Joan Sutherland Theatre, Opera House January 2
Henri Murger’s stories of Bohemian life in 1840s Paris describe the volatile vulnerable vitality of youth, locked out of the prosperity of the French Second Republic with nothing to sell but their talent and beauty. This revival of Gale Edwards’ 2011 production of Puccini’s opera based on those stories itself thrives on promising young voices of natural beauty.
As Mimi, Korean soprano Karah Son sang with a rounded, well shaped sound – one might almost say well-groomed for its polish and care – but she showed herself amply capable of soaring emotive power in moments like the Act I love scene and her Act III reconciliation with Rodolfo. In that latter role Kang Wang displayed a voice of well-toned smoothness and youthful lustre that opened out at climactic moments with rich unstrained colour.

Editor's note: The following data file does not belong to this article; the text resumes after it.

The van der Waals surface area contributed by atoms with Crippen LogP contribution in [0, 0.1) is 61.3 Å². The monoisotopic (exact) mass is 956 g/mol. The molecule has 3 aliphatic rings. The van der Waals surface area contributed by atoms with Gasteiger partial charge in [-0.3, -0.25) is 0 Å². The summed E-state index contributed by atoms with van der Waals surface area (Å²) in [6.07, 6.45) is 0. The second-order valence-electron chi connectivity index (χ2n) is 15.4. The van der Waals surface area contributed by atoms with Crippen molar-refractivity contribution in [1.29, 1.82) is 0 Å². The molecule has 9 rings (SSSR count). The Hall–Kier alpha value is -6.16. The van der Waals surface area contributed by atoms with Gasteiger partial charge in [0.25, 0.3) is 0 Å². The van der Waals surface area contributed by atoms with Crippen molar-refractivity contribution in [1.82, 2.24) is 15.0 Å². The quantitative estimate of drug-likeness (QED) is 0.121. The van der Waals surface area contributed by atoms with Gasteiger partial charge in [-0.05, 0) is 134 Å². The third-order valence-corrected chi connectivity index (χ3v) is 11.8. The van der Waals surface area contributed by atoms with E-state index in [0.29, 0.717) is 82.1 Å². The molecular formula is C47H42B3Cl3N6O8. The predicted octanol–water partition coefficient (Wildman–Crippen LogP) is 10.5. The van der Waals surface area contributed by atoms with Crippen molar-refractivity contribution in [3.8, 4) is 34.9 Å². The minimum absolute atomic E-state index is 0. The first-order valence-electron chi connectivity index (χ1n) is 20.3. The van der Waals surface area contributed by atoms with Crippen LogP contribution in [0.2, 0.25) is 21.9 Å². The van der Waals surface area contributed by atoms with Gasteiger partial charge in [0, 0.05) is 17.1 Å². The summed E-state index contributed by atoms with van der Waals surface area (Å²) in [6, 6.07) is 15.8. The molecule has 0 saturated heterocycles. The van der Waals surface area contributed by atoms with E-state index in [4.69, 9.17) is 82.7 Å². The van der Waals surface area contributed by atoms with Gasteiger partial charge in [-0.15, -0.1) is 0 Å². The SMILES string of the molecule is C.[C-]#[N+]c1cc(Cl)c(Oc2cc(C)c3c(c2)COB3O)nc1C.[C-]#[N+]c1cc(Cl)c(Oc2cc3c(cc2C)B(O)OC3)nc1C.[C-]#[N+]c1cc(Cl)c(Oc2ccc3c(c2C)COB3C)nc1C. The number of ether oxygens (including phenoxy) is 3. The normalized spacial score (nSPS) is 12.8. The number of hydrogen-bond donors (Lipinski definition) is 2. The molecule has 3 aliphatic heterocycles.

Initially, the chemistry between them wasn’t exactly incendiary – they were more like nice middle-class kids on a date than a poet and his muse. But in the last two acts the drama between them became engaged and intense and the final act was well paced and touching. Samuel Dundas, as the painter Marcello, was stalwart in the earlier acts, rising to nuanced and powerful expressive richness in the opening scene of the last act where he and Rodolfo reflect on their fleeting youth and loves.